Wednesday, August 22, 2012

Charismatic Leaders Serving as Role Models to Entry & Mid-Level Managers

Burns-Saraiva (n.d.) noted the following:
I think mentoring is an understanding between two or more people. It is a way for people to learn from each other. Even though most think mentors are older, I think it's a bond and no matter age, race, or gender, it’s a way for people to communicate! (Para. 1)
The notion of acquiring a role model is often advised to anyone seeking to achieve personal or professional success.  This notion stems from the idea that if you are the smartest person in a group, you need to find another group. Generally, people grow when guided by others with greater knowledge and experience.

However, pundits who rally around role models and mentorship often focus on formalized mentorship as postulated by Burns-Saraive. Conversely, there are informal ways of acquiring role models. Informal mentorship may be applied out of necessity or convenience.  Celebrities, chief executive officers, and prestigious individuals receive numerous requests from budding entertainers, entry level managers, and aspiring scholars asking to be coached or mentored. The time and attention needed for mentorship often is impractical for potential mentors. As a result, entry and mid-level managers have to create their own system for professional development and advancement. The charismatic leadership model is the essential leadership model where personality, tenacity, and persistence are the standard traits for achievement. Managers lacking the connections and exposure to attract the help of esteemed mentors should study the benchmarks and templates demonstrated by charismatic leaders. There are a few ways of gaining information and strategies of charismatic leaders to serve as role models.

1.      Choose charismatic leaders in a chosen profession. Although similarities exist between charismatic leaders in general, following a charismatic leader within your chosen profession makes every act relevant and visceral. As an entry level manager, you can learn a great deal about charismatic leadership from basketball great Michael Jordan. Jordan’s personality, work ethic, and steel determination led the Chicago Bulls to winning six championships. However, more relevant charismatic biographies for corporate managers might be Oracles’ Larry Ellis or the late John Delorean.  History is replete with charismatic leaders in every field who transformed the conventional thinking of their day. Reportedly, Alexander the Great was influenced by the hero in Homer’s “Iliad.” Julius Caesar and Napoleon Bonaparte were believed to have been influenced by Alexander the Great.  Historical heroes can become role models for corporate managers.  William Duggan in his book “The Art of What Works: How Success Really Happens” suggested that if a concept or strategy worked in the past, with some tweaking, it will work again in the present.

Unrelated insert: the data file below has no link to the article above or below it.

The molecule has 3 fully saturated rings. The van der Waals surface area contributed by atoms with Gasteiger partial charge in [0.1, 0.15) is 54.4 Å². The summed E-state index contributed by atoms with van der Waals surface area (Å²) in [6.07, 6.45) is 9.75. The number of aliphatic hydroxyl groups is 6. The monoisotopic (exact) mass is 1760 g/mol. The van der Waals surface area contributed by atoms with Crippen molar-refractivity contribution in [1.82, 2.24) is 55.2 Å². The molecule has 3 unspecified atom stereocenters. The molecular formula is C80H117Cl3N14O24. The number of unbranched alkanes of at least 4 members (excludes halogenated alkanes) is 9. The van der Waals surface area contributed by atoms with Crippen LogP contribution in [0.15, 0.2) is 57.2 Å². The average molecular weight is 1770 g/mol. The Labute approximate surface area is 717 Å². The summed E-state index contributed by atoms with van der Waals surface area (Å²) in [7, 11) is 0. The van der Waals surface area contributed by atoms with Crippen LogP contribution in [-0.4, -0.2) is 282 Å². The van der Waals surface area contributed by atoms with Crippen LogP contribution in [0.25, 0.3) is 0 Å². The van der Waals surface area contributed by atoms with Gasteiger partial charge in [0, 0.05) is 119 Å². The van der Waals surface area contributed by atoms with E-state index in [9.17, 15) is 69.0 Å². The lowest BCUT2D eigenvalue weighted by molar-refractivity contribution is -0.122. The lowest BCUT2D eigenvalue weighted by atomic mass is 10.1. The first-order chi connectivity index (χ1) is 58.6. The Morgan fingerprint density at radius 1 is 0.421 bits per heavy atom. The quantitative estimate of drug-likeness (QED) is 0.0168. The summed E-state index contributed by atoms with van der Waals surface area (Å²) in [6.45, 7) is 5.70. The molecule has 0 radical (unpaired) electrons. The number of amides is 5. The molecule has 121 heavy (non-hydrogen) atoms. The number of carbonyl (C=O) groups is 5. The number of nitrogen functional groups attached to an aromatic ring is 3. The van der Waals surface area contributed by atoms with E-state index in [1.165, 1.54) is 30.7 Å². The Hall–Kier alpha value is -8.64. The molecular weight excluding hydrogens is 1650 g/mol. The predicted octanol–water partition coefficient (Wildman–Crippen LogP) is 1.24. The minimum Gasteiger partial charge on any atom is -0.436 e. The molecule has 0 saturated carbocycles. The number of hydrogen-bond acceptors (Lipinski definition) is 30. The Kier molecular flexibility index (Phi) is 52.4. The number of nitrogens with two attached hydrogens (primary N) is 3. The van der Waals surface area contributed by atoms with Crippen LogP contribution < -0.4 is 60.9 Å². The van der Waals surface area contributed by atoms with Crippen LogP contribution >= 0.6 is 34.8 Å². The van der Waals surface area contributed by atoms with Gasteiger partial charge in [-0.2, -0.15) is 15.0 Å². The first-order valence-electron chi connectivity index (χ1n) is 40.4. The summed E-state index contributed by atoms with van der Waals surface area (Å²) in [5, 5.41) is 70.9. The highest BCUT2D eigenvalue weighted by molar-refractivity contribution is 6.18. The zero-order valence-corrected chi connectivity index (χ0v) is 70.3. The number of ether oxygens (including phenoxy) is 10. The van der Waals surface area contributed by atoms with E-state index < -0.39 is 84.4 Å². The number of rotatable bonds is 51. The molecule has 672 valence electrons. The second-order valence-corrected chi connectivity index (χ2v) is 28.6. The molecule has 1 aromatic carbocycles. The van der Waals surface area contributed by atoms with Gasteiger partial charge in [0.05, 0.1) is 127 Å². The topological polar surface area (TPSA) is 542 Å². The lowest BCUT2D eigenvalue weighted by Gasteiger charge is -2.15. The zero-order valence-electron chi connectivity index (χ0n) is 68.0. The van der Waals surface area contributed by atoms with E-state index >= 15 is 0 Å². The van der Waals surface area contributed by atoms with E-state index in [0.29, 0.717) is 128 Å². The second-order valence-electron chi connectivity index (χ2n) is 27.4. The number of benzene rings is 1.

2.      Become a self-reliant, independent learner.  Although charismatic leaders are viewed as “People Persons,” they create and develop many of their ideas in isolation.  Thomas Edison spent an inordinate amount of time in his laboratory before inventing the incandescent light bulb.  In Dean Keith Simonton’s “Greatness: Who Makes History and Why,” he postulated that Albert Einstein professed that his work did not lend itself to social interaction.  Einstein Reportedly said, “I am a horse with a single harness, not cut for tandem or teamwork…for well I know that in order to attain any definite goal, it is imperative that one person should be thinking and commanding (p. 388).   The downside of paternalistic or maternalistic mentorship is that it deifies the fallibility of human beings.  Although mentors are valued resources, they still can err in judgment.  Any template or benchmark of experience should serve as mere suggestions and guidelines.  There still exists a great deal of testing, trial, and error no matter how acclaimed the mentor.  

3.       Use current technology to lead as well as influence. Traditionally, mentors were used not only to learn from, but to gain access to privileged social circles. Although nepotism and cronyism still exists, technology and the Internet have created opportunities to gain information as well influence industries like no other time in history. Charismatic leaders become an army of one before the rest of the population has caught on to an idea.  Twenty-two year old Molly Katchpole started an online petition against Bank of America (BOF) after discovering that BOF would begin charging a $5 monthly fee on debit card transactions.  After a month, 306,000 people signed Katchpole’s petition causing BOF to reverse its decision to levy the monthly fee. The Internet and social media have allowed individuals to lead crusades that would have required enormous human capital once upon a time. Use technology as a conduit for nurturing self-confidence.

The experience, education, and contacts of mentors are invaluable for entry and mid-level managers. In a social world, relationships will always be important. For the manager challenged with attaining resources from a mentor, the strategies of charismatic leaders will not only help attract the aid of a mentor, but create the mindset and independence to place all resources in its proper perspective.

Burns-Saraiva. K. (n.d.). Role models and online mentoring. Women & Girls Techup. Retrieved from :

For more info., visit:  Charisma